Fes­tive del­i­ca­cies and treats few and far be­tween for fore­bears

The Oban Times - - Community News - Iain Thorn­ber iain.thorn­ber@bt­in­ter­net.com

A HAPPY New Year to all read­ers of this col­umn and to the many friends and cor­re­spon­dents who took the time and trou­ble to write to me from all over the world with ad­di­tional in­for­ma­tion, sto­ries and old pho­to­graphs and to say how much they had en­joyed what I had writ­ten dur­ing the last 12 months.

As a re­sult, a book based on Morvern Lines since the col­umn be­gan more than three years ago, has been gen­er­ously ap­proved by the own­ers of The Oban Times and is now in the pipe­line. Watch this space.

As a his­to­rian, I am of­ten asked what del­i­ca­cies and treats our fore­bears had at this time of the year - not that Christ­mas was cel­e­brated to the same ex­tent it is to­day. In­deed, even I can still re­mem­ber a mail de­liv­ery on Christ­mas Day.

The an­swer is not many, other than a warm wel­come and fine old-fash­ioned hos­pi­tal­ity which, un­for­tu­nately, ap­pears to have al­most com­pletely dis­ap­peared from more ru­ral and re­mote dis­tricts.

Ob­vi­ously whisky, brandy, port and other home­made bev­er­ages, on which no duty had been paid, were eas­ily ob­tained and what a com­fort they must have pro­vided as soul and pain re­liev­ers in the armpit of the years, par­tic­u­larly be­fore the days of blue lights and breathal­y­sers.

Some Ed­in­burgh friends who bought a hol­i­day house on Ard­na­mur­chan penin­sula a few years ago, learnt the hard way.

They gave a drinks party to a wide cir­cle of friends and neigh­bours as­sum­ing, rather naively, that guests would be fa­mil­iar with Morn­ing­side ‘rules’ - ar­rive at 6pm and be off two hours later to the next party in much the same way as a herd of heifers might munch their way round a field.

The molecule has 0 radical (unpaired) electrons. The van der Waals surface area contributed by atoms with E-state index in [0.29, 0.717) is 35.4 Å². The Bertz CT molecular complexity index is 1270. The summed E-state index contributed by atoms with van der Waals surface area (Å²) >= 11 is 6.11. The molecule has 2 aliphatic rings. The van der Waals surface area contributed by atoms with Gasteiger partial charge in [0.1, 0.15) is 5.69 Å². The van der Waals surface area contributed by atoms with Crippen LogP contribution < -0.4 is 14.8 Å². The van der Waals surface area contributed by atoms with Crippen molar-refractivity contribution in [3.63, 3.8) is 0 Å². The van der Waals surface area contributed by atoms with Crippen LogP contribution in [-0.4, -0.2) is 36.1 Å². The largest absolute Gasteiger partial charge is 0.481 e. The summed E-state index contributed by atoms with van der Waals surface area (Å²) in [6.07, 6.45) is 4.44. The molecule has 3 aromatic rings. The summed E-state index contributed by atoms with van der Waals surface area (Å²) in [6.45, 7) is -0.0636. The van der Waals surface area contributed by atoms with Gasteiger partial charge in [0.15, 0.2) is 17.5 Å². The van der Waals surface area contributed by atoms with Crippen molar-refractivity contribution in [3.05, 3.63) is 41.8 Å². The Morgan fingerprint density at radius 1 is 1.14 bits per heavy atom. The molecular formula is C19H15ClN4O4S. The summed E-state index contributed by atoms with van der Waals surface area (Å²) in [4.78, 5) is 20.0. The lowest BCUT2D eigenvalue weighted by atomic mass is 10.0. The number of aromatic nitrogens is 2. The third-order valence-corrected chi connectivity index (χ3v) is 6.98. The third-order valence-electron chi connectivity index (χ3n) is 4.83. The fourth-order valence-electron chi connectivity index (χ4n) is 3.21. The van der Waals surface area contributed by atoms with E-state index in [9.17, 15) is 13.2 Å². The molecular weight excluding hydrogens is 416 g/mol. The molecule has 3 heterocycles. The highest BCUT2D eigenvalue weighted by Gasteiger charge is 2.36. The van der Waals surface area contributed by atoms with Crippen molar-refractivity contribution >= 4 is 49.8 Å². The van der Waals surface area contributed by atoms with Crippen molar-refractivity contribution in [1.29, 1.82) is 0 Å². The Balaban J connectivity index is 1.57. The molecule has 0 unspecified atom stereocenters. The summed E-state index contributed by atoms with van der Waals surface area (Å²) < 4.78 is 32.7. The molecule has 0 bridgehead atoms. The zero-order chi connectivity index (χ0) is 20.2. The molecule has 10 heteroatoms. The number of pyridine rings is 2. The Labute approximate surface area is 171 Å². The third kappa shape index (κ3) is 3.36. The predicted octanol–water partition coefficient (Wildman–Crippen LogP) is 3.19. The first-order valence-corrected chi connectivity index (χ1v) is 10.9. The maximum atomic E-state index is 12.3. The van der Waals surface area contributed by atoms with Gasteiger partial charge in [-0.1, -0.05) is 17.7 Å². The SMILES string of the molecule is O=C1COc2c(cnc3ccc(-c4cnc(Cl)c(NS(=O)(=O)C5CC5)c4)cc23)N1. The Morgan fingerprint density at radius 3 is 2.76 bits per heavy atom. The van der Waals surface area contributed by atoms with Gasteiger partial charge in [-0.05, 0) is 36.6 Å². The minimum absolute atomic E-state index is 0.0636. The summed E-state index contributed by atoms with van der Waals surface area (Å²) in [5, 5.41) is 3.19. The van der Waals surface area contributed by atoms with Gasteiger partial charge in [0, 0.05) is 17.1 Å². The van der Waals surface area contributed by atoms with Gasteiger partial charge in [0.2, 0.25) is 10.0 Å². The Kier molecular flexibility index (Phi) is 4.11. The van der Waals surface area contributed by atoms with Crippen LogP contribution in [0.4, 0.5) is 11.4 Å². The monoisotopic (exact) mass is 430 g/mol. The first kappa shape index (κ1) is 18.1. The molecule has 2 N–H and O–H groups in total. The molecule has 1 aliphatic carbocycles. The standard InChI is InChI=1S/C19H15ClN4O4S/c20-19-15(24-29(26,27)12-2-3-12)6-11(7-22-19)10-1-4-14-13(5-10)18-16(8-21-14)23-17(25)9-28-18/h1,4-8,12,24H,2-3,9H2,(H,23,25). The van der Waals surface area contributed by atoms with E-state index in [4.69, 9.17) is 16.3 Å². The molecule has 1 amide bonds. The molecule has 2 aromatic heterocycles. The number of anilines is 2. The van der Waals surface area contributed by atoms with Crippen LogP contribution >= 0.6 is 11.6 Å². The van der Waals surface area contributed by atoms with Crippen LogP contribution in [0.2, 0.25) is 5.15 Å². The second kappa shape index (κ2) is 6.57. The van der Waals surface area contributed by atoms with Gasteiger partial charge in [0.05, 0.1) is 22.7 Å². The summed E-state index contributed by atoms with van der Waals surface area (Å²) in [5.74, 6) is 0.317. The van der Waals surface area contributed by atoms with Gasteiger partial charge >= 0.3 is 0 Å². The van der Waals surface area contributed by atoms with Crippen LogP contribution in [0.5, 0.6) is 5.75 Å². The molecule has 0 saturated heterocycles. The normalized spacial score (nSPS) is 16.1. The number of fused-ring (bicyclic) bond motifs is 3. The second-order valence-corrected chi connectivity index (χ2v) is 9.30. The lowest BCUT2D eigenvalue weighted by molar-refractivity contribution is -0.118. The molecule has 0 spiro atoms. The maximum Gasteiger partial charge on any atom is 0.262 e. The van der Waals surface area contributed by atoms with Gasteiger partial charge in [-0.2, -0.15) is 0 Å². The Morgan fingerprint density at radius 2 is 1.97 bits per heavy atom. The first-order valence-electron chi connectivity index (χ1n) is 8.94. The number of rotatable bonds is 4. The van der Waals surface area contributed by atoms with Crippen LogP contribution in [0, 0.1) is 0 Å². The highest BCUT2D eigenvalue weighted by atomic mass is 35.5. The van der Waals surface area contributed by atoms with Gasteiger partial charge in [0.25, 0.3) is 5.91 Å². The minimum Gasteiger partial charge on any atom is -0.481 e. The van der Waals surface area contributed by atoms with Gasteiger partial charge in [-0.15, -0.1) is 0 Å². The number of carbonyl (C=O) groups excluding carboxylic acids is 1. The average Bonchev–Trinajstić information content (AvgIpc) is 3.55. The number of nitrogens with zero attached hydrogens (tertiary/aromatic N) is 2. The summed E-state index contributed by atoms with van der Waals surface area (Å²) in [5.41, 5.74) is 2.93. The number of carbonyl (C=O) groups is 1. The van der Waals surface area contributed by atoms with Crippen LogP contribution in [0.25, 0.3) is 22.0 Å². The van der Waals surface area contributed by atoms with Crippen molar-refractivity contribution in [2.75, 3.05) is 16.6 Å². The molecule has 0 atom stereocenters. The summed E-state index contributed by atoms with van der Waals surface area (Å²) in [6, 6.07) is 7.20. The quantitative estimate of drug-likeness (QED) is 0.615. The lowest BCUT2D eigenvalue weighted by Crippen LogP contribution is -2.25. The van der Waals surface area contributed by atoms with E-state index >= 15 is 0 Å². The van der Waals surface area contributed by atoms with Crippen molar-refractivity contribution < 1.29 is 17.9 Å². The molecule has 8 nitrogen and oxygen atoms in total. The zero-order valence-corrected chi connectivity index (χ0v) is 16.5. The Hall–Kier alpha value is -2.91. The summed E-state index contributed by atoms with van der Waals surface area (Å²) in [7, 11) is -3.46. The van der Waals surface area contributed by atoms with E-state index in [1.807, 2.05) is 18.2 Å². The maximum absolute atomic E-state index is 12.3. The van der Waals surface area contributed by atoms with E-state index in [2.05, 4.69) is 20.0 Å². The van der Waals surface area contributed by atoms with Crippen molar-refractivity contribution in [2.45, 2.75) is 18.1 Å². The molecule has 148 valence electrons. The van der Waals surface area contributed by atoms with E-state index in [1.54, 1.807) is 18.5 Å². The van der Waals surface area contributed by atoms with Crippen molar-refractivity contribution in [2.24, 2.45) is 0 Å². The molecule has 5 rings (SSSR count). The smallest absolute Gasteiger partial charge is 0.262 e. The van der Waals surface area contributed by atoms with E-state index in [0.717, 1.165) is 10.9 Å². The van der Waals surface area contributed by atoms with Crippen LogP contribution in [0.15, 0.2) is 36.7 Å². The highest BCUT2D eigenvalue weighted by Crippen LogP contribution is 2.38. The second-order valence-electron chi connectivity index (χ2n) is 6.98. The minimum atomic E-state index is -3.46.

Nine hours later the guests were still en­joy­ing them­selves, hav­ing de­voured sev­eral cases of fine wine, a dozen bot­tles of whisky and emp­ty­ing the con­tents of the fridge, store room and even a deep freeze.

Now that was one good party, and who could blame the rev­ellers.

If you live more than 50 miles away you can hardly ex­pect to travel all that dis­tance with­out giv­ing your host the op­por­tu­nity to enjoy your com­pany and show off their hos­pi­tal­ity - it would be rude!

Need­less to say, the soiree didn’t be­come an an­nual fix­ture in their cal­en­dar.

Very lit­tle food and drink was im­ported as peo­ple were much more self-suf­fi­cient than they are to­day.

They made do with what was avail­able. Sheep, lambs, the odd pig, a kid and per­haps even a heifer, were slaugh­tered and the var­i­ous com­po­nents trans­formed into dain­ties.

Where men worked among deer var­i­ous well-known perquisites came their way. One was the deer’s stom­ach called the poca-buidhe - Gaelic, the yel­low bag - which was washed and boiled and be­came tripe.

There are four cham­bers in a deer’s stom­ach; the ru­men, retic­u­lum, oma­sum and the abo­ma­sum. The retic­u­lum was the favourite and was called in Gaelic ‘Cur­rac and righ’ or, in some places, ‘Cur­rachd an righ’ - the king’s hood.

Neil Shaw of Jura, a com­poser of fine songs and lead­ing fig­ure in the con­tem­po­rary Gaelic speak­ing com­mu­nity who laid the foun­da­tions of the Gaelic move­ment of to­day, recorded in 1917, ‘many stalk­ers and deer for­est ghillies to­day can’t be both­ered to take the deer’s stom­ach home, but leave it for the ravens and the crows.

‘It shouldn’t be like this. Our fa­thers made many a good din­ner from the king’s hood, long cab­bage and good pota­toes. Many a thing from the deer hunt could come to the house of the poor man if the ghillies were as eco­nom­i­cal as they used to be, but Low­land cui­sine has reached the edge of the deer for­est, even to the most re­mote bothan in the cor­rie’.

On the sub­ject of deer I must, in clos­ing, com­mis­er­ate with fel­low Oban Times colum­nist Robert Robertson, au­thor of the Glas­gow Let­ter and award-win­ning singer with world-fa­mous band Skip­in­nish who, ac­cord­ing to a fine piece of film­ing shown on BBC Alba on New Year’s Day, was less suc­cess­ful with the In­ver­garry stags in his na­tive Lochaber last year than he ought to have been.

We were left none the wiser as to the rea­son; could it have been that John Cameron, the Kingie Es­tate head stalker, was too fit for him and tired him out be­fore he reached the fir­ing point, did he con­fuse his gui­tar with his trig­ger fin­ger or was he over­come by the beauty of the hills leav­ing the muckle hart of Glen­garry to kick its heels in the air and can­ter off into the heather to live an­other day?

What­ever hap­pened, his fel­low bands­men had to be con­tent not with the king’s hood for their sup­per back at the lodge that evening but an old broiler. I feel a new song on its way!

Deer of­ten pro­vided the few lux­u­ries at the New Year.

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